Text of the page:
Using octave shapes in your solos


One of the best ways to extract more mileage from your ‘go-to’ licks, is to recreate them in different parts of the fretboard. There are two significant benefits of this, which are as follows:

Firstly, you can play the same lick or phrase in two different sections of your guitar and they will sound very different. This allows you to extract more mileage from the same phrase. And in turn this helps you to solo and improvise for longer, without having to learn more material.

Secondly, targeting the same lick in the higher registers of your guitar can help you to build momentum and move your solo forwards. And again, you can do this without having to craft new licks or ideas.

The challenge in implementing this idea practically is in understanding how you can recreate the same ideas in different parts of the fretboard.

This is largely because the fretboard is so vast. An average guitar has 6 strings, and 21 or 22 frets per string, That gives you between 126 and 132 individual frets and notes for you to try and learn and use in a practical context.

That is already a lot of material. And so if you are also trying to memorise those notes alongside scale shapes, chords and song material, you are likely to struggle.

This is where octave shapes are extremely useful. As I will explain in much more detail throughout this lesson – octave shapes can help you to learn the notes on your guitar, without you having to spend time memorising each individual note.

This in turn will give you a deeper understanding of the logic of your fretboard. And you can use this to navigate across your guitar with fluidity and precision when soloing.

So with that in mind, let’s get into it!

What is an octave?

Before we dive into octave shapes in a bit more depth, I think it is first worth recapping what an octave is in theoretical terms. This is a topic that I cover in more detail in the article ‘An Introduction To Intervals For Guitar Players‘ as well as in The Blues Club course ‘An Introduction To Intervals‘.

So if you are looking to learn more about the theory behind octaves, please do head over to one of those resources before continuing here.

In technical terms, an octave describes the distance between two notes. These notes are the same, but they have a different pitch.

Specifically, one of the notes in an octave is double the frequency of the other. For example, if the first note has a frequency of 440Hz, the same note an octave higher will have a frequency of 880Hz. Likewise, the same note an octave lower will have a frequency of 220Hz.

I appreciate this sounds complicated. But it is much easier to understand when you put it into a real musical context. For example, when you play the open 6th string on your guitar, you are playing the note of E. The 7th fret on your A string is also the note of E. It is the same note, but the pitch is different. It is an octave higher.

This is what the relationship between these two notes sounds like:

The first bar of this audio is the note of E played on the open E string. The second bar is the same note, an octave higher. In the last bar, both notes are played together.

As I hope you can hear, the notes sound the same, but the second note sounds ‘higher’ in pitch. Understanding this point is important, as it underpins the fundamental idea of this lesson.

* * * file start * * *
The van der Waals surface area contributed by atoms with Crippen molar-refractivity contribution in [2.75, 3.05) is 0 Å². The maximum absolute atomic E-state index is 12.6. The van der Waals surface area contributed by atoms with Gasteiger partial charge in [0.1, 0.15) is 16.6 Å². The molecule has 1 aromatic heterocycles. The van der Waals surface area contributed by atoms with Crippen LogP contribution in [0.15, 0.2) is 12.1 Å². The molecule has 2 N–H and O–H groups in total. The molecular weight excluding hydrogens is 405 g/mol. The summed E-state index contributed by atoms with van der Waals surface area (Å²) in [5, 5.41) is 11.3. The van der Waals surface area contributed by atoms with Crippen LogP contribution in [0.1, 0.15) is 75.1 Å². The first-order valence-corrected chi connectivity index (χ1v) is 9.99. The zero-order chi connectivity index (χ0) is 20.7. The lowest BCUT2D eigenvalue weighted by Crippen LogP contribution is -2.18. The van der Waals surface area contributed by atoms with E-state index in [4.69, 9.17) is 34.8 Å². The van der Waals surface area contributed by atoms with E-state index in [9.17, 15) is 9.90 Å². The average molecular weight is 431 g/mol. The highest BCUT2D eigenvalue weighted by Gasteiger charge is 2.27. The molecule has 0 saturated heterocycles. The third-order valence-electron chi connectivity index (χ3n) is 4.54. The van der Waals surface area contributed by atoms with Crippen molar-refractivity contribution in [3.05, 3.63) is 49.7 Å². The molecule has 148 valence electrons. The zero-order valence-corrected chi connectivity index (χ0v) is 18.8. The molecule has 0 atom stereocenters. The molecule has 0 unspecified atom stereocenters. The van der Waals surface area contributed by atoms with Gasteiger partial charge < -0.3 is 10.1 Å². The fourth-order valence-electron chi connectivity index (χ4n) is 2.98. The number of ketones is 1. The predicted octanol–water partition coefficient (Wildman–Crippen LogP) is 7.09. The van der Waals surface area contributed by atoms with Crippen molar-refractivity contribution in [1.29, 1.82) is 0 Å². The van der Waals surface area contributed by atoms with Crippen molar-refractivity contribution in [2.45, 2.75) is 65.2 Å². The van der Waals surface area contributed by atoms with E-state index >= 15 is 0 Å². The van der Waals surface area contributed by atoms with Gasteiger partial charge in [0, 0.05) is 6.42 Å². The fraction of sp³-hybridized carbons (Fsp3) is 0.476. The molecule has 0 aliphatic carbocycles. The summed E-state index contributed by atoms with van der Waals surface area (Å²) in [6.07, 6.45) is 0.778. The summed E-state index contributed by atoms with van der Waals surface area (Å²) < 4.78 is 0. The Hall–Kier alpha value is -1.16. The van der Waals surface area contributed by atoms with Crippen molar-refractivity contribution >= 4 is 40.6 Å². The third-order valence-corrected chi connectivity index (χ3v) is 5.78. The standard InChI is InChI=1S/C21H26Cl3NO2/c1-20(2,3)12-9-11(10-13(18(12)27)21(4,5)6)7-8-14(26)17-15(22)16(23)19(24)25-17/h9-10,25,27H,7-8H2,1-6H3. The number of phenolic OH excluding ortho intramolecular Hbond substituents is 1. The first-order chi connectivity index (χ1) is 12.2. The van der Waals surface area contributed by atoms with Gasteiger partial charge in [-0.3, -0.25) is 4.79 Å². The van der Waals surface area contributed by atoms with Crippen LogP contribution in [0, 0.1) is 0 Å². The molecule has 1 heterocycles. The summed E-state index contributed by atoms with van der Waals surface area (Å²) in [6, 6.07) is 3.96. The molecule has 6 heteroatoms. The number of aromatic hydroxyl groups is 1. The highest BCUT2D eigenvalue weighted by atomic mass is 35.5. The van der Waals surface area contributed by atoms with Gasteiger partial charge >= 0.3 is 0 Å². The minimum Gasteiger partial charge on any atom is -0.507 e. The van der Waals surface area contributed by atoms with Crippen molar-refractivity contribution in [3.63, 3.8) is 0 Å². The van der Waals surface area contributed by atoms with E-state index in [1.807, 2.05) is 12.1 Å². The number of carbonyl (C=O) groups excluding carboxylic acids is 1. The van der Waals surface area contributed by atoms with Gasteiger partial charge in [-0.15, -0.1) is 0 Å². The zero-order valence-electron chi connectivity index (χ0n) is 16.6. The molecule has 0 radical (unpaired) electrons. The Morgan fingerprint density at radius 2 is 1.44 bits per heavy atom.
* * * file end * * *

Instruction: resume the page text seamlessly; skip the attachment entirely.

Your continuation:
This is because we are not trying to navigate to just any other part of the fretboard here; we are trying to target the exact same notes but in a different pitch.

Initial fretboard connections

The way to do this, is to build connections that allow us to find the same notes in different areas of the fretboard.

The example above helps to illustrate one of these connections. As noted, the open E string is the note of E. And if you play the 7th fret on the A string, you are also playing the note of E, but an octave higher. This connection exists across all of the frets and strings of your guitar, as you can see on the following diagram:

The only exception to this is between the G and B strings. As a result of your guitar’s tuning. the difference here is 8 frets, rather than 7 frets. In other words, you will find the same note on the B string 8 frets higher than on the G string, as follows:

The second connection – which I have not yet mentioned but with which I believe you will be familiar is as follows:

If you take a note on any string, you will find the same note an octave higher, 12 frets higher. You can see this on the following diagram:

Both of these connections are useful, as they help you to start building patterns across the fretboard. However, when soloing and improvising their use is somewhat limited.

As you might imagine, playing an idea and then jumping up 12 frets to replicate the idea has the potential to create quite a disjointed feel in your solo. And this is where octave shapes prove useful.

Octave shapes

Octave shapes help you to build practical connections across your guitar. So instead of having to make big jumps across your fretboard, you can move in a more economical way when soloing.

There are a number of different octave shapes to learn, all of which connect notes that are a single octave apart. And in my experience the easiest way to learn these is to group your strings together into pairs. 

Let’s look at this in a bit more detail:

Octave shapes built on the E and A string